Cyber insurance can save organizations big money if they’re victimized by cybercrime—and save smaller businesses, period.
Technology makes our lives easier in many ways, but it also opens us up to new forms of theft and criminality.
Rather than physically breaking into a business and taking cash and product, criminals can steal information, including social security numbers and credit card numbers, doing immense damage to a company and its customers.
Not only does a data breach harm a business’s reputation, as individuals will have trouble trusting the company again, but it also leads to expenses recovering the data and making things right with customers. There could be liability and business closure expenses, as well.
Cybercrime can ruin small and medium-sized businesses because they often don’t have the resources to eat these costs and continue operating.
Fortunately, there’s cyber insurance available that can keep these businesses afloat while they attempt to regain the trust of their client base. Here’s a look at some of the main reasons why companies are investing in these policies.
How common is cybercrime?
Companies of all sizes are increasingly reliant on technology. While using computers and other devices to complete transactions and store information is fast, convenient, and relatively inexpensive, it opens these organizations up to cybercrime.
Cybercriminals have expanded their targeting to small and medium-sized businesses because many don’t have the resources to protect themselves. In fact, a 2019 study by the Ponemon Institute suggests that 66% of SMBs had experienced a data breach in the past year. In addition, Verizon reports that 28% of data breaches in 2020 victimized small businesses.
When factoring in all data breaches in 2020, 86% were financially motivated, and 43% involved web applications. It’s also worth noting that 70% of attacks were external, while 30% involved someone inside the company who mistakenly or maliciously enabled access.
Since 60% of all SMBs shut down within six months of being victimized by cybercrime, it’s in these companies’ best interests to do something to prevent it from occurring—and having insurance in place when a breach happens.
The cost to businesses
With so many companies being victimized by cybercrime, it makes sense that there would be a high cost involved. But how much?
According to the Ponemon Institute, the average cybersecurity compromise costs a small or medium-sized business $1.24 million. And that’s just the expense of dealing with the breach itself, as the corresponding business shutdown while the situation is sorted out may involve an additional $1.9 million on average. With costs like those, it’s easy to see why many smaller companies go out of business after being victimized by cybercrime.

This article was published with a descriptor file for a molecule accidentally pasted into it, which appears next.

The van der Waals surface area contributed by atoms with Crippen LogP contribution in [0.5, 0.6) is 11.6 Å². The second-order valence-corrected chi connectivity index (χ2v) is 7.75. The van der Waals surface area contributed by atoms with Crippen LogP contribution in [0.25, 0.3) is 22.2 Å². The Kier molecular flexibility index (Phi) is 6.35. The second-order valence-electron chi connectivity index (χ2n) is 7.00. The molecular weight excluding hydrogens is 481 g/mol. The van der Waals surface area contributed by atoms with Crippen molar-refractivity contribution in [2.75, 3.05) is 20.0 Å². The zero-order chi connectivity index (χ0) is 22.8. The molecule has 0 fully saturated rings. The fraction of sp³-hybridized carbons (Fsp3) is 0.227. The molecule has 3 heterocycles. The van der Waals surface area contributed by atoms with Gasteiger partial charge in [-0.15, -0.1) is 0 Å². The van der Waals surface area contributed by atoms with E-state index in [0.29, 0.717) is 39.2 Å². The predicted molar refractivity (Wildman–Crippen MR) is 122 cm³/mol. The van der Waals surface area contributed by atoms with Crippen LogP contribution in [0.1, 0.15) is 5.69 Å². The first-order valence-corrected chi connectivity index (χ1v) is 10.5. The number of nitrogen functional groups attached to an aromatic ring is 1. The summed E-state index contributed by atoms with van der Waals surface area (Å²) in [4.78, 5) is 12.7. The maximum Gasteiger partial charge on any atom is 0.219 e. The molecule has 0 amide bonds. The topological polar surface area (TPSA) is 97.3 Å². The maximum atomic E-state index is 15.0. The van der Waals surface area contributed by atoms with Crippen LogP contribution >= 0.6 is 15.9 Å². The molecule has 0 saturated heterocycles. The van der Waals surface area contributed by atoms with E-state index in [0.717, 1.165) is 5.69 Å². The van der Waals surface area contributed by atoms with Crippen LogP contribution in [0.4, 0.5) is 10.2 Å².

There’s the issue of liability, too. In 2019, Marriott Hotels was penalized about $123 million for an ongoing data breach between 2014 and 2018 that exposed the records of 339 million guests. While the fine was later reduced to less than $23 million—and that is a huge company, of course—expenses far less than these would cripple a smaller business.
Fortunately for the global hotel chain, they had cyber insurance, so they didn’t have to pay everything out of pocket. It’s also estimated that cybercrime will cost businesses of all sizes $10.5 trillion per year by 2025, an astronomical number.
The protection cyber insurance provides
These numbers seem pretty bleak, particularly for smaller companies that don’t have the resources to recover from the financial fallout. But there are some things smaller businesses can keep in mind to reduce the chance of being victimized.
First, training staff and investing in the necessary security measures make it less likely that you’ll become an easy target. Employee errors, including password theft, are common causes of cybercrime. You might also consider using an off-site or third-party source to back up your files and data, so you don’t have to store valuable financial or health information on the premises.
If businesses take some simple precautions, they can present a more challenging target, and there’s a chance these criminals will simply try elsewhere.
Cyber insurance is also quickly becoming an essential part of commercial insurance because it provides financial coverage if you experience an attack that hurts your company and customers. These policies typically cover costs associated with notifying customers of a data breach, restoring stolen customer identities, recovering data, and repairing computer systems.
A general liability policy won’t provide coverage if a business falls victim to cybercrime—it requires a dedicated type of insurance.
NICRIS Insurance is available to help New York businesses with their cyber policies. Our team will assist as you find a strategy based on your annual business revenue, ensuring you have enough coverage to keep your company protected.
NICRIS Insurance focuses on providing clients with the appropriate suite of products to protect them, their interests, and their loved ones. If you need some insurance advice or would like a free, personalized insurance review, just drop us a line, visit our offices Monday to Friday 9 to 5, or call (516) 544-0006.